Monson Goes ‘Undercover’ –CagleJuly 2012
Monson bounced around the country visiting franchises. She didn't have any hands-on experience with the signage aspect of the business and found it to be fun and frustrating as she attempted various duties, from applying vehicle decals to rigging an exterior installation.
While no one caught on to Monson's real identity, there were some close calls. She'd spent extensive time with Scott Koehler, the Phoenix franchise owner, and had visited his franchise twice prior to the "Undercover Boss" taping.
“He didn’t have a clue,” Monson laughs. “It was a combination of the fake tattoos, heavy eyeliner, heroin-chic makeup and more F-bombs than he’s used to me sharing.”
The FASTSIGNS' honcho reaped a number of takeaways from her experiences that were or are in the process of being implemented as changes or modifications for the company. She was floored that Koehler had to fend for himself when it came to learning the installation aspect, including training, permitting and safety standards. So, now the company is in the process of creating a corporate curriculum. Marketing and e-commerce enhancements have also been developed, in part, from Monson's interaction with franchise workers.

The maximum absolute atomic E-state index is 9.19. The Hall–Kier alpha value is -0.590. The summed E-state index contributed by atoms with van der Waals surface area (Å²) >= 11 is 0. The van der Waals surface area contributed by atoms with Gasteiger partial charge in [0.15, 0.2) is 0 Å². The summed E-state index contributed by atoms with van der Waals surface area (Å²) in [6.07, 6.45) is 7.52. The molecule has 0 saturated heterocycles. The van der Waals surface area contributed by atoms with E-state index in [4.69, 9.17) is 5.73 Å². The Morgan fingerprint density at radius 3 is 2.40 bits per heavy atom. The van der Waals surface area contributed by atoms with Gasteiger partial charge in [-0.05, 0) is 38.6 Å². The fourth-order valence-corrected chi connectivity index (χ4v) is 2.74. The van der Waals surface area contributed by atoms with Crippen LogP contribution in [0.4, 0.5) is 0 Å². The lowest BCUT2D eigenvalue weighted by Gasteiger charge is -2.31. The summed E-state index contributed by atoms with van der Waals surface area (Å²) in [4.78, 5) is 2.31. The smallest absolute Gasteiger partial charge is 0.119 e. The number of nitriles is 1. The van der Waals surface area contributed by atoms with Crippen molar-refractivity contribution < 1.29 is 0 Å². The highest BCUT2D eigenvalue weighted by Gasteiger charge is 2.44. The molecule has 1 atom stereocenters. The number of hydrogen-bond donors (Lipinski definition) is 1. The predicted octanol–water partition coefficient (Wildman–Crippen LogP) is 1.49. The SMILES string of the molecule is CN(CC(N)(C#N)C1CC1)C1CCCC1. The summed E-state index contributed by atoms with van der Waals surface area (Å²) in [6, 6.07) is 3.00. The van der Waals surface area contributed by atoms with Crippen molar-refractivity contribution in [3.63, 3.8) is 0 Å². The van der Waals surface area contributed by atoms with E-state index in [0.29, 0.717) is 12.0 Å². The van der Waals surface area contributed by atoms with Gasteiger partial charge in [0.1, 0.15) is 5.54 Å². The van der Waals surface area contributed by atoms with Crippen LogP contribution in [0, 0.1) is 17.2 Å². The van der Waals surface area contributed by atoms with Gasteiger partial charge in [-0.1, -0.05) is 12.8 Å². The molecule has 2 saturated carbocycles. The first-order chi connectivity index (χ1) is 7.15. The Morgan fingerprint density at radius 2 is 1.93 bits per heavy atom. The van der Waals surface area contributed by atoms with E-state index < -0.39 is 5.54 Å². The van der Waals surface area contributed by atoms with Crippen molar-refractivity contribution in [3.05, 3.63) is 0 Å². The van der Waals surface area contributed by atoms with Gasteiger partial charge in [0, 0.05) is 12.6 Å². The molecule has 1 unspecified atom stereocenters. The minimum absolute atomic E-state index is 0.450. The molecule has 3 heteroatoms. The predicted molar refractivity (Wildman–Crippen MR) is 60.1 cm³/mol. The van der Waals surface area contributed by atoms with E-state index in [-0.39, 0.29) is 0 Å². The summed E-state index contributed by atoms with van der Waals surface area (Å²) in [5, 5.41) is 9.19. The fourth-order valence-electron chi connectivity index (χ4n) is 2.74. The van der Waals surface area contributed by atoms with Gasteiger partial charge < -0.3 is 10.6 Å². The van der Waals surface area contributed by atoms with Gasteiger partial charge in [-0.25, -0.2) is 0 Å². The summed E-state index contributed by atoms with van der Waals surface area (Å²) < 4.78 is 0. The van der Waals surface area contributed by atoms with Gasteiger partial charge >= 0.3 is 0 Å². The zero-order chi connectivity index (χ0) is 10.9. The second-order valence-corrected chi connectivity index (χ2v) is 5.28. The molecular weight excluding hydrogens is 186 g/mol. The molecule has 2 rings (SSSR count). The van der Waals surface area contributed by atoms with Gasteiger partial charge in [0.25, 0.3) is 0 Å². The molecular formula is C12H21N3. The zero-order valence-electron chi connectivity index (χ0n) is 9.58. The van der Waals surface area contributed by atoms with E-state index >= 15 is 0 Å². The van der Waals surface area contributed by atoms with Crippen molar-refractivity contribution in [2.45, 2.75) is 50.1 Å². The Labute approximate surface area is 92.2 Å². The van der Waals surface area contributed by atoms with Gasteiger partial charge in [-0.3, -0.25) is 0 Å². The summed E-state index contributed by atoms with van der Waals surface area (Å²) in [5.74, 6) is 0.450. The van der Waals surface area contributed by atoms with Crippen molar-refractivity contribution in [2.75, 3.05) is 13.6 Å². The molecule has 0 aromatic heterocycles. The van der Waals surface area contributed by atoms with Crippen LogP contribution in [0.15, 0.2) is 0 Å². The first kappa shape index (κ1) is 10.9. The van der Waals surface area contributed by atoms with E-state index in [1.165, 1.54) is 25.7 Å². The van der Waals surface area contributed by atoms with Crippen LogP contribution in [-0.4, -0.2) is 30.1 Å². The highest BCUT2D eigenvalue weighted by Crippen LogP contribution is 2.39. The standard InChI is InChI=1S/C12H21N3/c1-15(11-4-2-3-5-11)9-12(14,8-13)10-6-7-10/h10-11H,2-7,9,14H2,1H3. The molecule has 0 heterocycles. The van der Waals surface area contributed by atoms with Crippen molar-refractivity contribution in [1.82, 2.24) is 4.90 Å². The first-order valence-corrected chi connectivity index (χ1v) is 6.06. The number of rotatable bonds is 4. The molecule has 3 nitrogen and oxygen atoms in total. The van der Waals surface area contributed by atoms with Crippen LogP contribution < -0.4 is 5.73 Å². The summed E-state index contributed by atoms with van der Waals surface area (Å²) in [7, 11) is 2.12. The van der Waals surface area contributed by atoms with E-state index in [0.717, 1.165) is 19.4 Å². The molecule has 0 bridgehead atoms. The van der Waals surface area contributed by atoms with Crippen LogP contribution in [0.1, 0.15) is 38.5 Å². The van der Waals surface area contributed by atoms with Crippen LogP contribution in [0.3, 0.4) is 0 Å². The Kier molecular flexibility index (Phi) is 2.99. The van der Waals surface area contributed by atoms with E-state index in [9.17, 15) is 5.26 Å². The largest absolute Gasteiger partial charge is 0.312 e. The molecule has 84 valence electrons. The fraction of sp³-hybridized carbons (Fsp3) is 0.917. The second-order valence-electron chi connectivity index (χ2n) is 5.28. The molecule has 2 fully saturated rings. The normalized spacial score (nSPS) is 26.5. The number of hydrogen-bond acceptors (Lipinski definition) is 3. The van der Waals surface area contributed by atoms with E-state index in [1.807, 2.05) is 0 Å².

One unintended consequence of the show was Monson relating some aspects of her personal life, including memories of her abusive, alcoholic mother. She was interviewed for several hours to provide some background, and the relationship with her mother bubbled to the top.
“I’ve been overwhelmed by the thousands of e-mails and letters I’ve received from other people who have had abusive childhoods,” she relates. “The more we talk about it, the less it affects us, and the more we understand that we’re in control of our happiness and our destiny.”
Another positive splash has been the added business generated by Monson's appearance. FASTSIGNS' Website saw a tenfold spike in traffic, and a number of new clients discovered the sign franchise through "Undercover Boss." A number of franchises across the country also held viewing parties that were covered by network affiliates, which brought positive publicity and expanded brand recognition.
Monson has no regrets about the experience, which taught the CEO a little something about herself.
“All work and no play makes Catherine a boring girl,” she laughs. “I don’t want to be boring anymore.” PI